The Astronaut’s Wife

Domestic Gross: $10 million

This Johnny Depp sci fi thriller is not a title discussed often in his filmography or Charlize Theron’s. There’s a reason.

Dudley DoRight

Domestic Gross: $9 million

The Mummy provided Brendan Fraser with a franchise. This cartoon remake couldn’t hit double digits.

And that wraps my recap! Look for 2009 on the blog shortly…

Solo: A Star Wars Letdown

There aren’t a whole lot of films that could open to over $100 million at the box office and legitimately be considered a major disappointment. Those pictures generally belong in the Marvel Cinematic Universe or other massive franchises. For instance, if next month’s Jurassic World: Fallen Kingdom only makes that figure, that would be bad news for Universal Pictures and the series long-term viability.

Of course, there is no franchise bigger than that of Star Wars. Spanning over four decades and now on its 10th feature, there had yet to be a true example of an entry coming in well below expectations. Until now. Solo: A Star Wars Story, just a week ago or so, was projected to set the Memorial Day weekend record by outpacing the $139 million earned in 2007 by another Disney property, Pirates of the Caribbean: At World’s End.

It didn’t. Like… at all. The current four-day estimate (final numbers tomorrow) puts Solo at $103 million. I had pegged it at $151 million. Oops. That actually puts it at just #7 as far as the holiday goes. That’s not only behind Pirates, but after Indiana Jones and the Kingdom of the Crystal Skull, XMen: The Last Stand, Fast & Furious 6, XMen: Days of Future Past, and even The Hangover Part II. Ouch.

So the natural question… why? Predicting where the money earned by moviegoers at the box office is a tricky proposition… I try to estimate it every week. Sometimes I’m great at it and sometimes not (this would obviously be a case of the latter). Solo is the second stand-alone effort in the franchise behind 2016’s Rogue One: A Star Wars Story. While they’re not expected to make the coin that the official episodes take in, Rogue debuted to $155 million in three days just a year and a half ago.

This latest entry focuses on an iconic character that has more name recognition than all the people (with a notable exception or two) in Rogue One put together. Sure there’s backlash about an actor other than Harrison Ford playing him, but that wasn’t expected to spark a hugely worrisome backlash as far as box office numbers.

Could it be the reviews? That might be a bit of it. Solo stands at 70% on Rotten Tomatoes and that’s low for this franchise. Yet that rating isn’t terrible or anything. My own review used the word ambivalent for my overall reaction to it:

https://toddmthatcher.com/2018/05/27/solo-a-star-wars-story-movie-review/

And therein could lie the true key. Looking over the lengthy history of the series, Star Wars films have truly been Event Pictures. Ones that are breathlessly awaited and spawn endless speculation prior to their releases. The original trilogy saw three-year gaps between releases. It was then 16 years before the second and considerably less regarded trilogy arrived and they also saw three-year waits between servings. Those like me that remember the buildup to 1999’s The Phantom Menace (no matter how much it disappointed upon release) would argue it rivaled and probably exceeded that of The Force Awakens in 2015.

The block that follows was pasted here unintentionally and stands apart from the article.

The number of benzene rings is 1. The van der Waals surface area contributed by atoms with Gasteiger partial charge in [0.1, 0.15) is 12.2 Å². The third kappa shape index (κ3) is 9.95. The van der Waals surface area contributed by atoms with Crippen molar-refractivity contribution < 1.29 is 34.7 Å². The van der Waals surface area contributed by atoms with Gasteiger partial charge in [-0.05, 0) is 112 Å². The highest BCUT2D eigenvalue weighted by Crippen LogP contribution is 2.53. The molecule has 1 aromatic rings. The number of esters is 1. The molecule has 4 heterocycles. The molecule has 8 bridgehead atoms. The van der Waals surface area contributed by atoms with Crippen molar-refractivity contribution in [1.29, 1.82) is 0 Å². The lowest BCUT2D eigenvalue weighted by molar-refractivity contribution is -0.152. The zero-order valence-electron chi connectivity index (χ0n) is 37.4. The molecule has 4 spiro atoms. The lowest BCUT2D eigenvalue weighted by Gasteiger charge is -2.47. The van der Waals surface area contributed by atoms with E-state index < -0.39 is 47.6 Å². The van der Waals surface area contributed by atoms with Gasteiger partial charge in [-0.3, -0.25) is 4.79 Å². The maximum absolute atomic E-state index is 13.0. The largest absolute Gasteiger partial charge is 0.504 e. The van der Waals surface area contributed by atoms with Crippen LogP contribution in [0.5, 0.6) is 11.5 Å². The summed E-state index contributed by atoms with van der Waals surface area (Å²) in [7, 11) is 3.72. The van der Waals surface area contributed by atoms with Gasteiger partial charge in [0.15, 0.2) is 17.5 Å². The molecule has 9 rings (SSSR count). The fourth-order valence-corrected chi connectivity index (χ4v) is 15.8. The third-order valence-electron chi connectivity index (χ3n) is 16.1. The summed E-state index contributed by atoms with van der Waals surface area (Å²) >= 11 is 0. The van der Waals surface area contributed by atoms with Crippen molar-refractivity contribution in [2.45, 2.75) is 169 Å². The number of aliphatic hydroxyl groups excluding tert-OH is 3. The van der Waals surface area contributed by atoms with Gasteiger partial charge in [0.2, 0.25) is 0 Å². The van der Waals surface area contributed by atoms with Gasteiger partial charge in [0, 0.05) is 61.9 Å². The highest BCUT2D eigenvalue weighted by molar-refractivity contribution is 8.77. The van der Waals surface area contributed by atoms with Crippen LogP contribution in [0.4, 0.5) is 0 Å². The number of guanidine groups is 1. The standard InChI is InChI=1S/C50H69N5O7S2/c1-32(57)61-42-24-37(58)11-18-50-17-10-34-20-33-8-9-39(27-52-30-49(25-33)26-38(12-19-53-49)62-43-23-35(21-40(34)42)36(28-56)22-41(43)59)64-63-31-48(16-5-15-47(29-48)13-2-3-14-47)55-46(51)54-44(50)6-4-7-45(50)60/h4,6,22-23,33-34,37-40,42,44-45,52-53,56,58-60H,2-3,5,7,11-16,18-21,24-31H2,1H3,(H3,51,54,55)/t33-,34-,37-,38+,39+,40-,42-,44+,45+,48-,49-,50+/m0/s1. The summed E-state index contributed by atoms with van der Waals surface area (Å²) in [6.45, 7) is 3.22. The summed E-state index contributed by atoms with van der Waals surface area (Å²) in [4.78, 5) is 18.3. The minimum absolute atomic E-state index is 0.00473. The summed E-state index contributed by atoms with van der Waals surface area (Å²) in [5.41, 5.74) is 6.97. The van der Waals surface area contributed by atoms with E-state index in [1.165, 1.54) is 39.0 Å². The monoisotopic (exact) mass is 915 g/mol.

Since Disney took over the release reigns, we have been guaranteed a Star Wars pic a year. That tremendously dilutes the Event Picture status. Rogue One had the benefit of arriving a year after Force Awakens set every box office record. The Last Jedi didn’t match the grosses of Awakens… to the tune of $316 million less. That said, its $620 million haul is nothing to be too worried about.

Solo arriving only five months later and with so-so buzz left it as the least anticipated Star Wars experience to date. The barely nine figure gross out of the gate showed that audiences were a bit ambivalent about it.

Will that cause the Mouse Factory to rethink the release date pattern? It’s probably a good thing that Episode IX won’t be out until December 2019. The official episodes, by the way, will always have an anticipation factor that the stand-alone variety will not. And Disney might want to consider making those side projects feel a little more special or that ambivalence might continue to grow.

Solo: A Star Wars Story Movie Review

I have an ambivalent feeling about this. And there I am with Solo: A Star Wars Story, which is competently directed and acted, has the impressive battle scenes you expect in this franchise, and manages to be underwhelming at the same time. It is the first occurrence of Disney’s resurgence of the forty-year plus series seeming inconsequential, a feeling that didn’t permeate Rogue One (2016’s first stand-alone entry in the galaxy far far away).

Here is a franchise, more than any other, that elicits strong emotions from its legions of fans both positively and negatively. After all, the original episodes IV-VI trilogy has inspired generations of filmmakers and other blockbusters. Episode I-III sparked a backlash where its multitude of detractors still foam at the mouth speaking of it. Even last year’s The Last Jedi had vigorous supporters and naysayers extolling its virtues or pitfalls.

Solo shouldn’t be picked part in that manner. Oh, it probably will. Yet my reaction is it doesn’t really deserve that much scrutiny. This is basically a breezy heist flick transplanted into a familiar cinematic universe. The backlash of casting a younger actor to fill the shoes of a role Harrison Ford made iconic? It’s not a disaster by any means, but Alden Ehrenreich isn’t memorable either. No surprise but when you hear the words Han Solo after viewing this, you’ll think of the older one with fondness.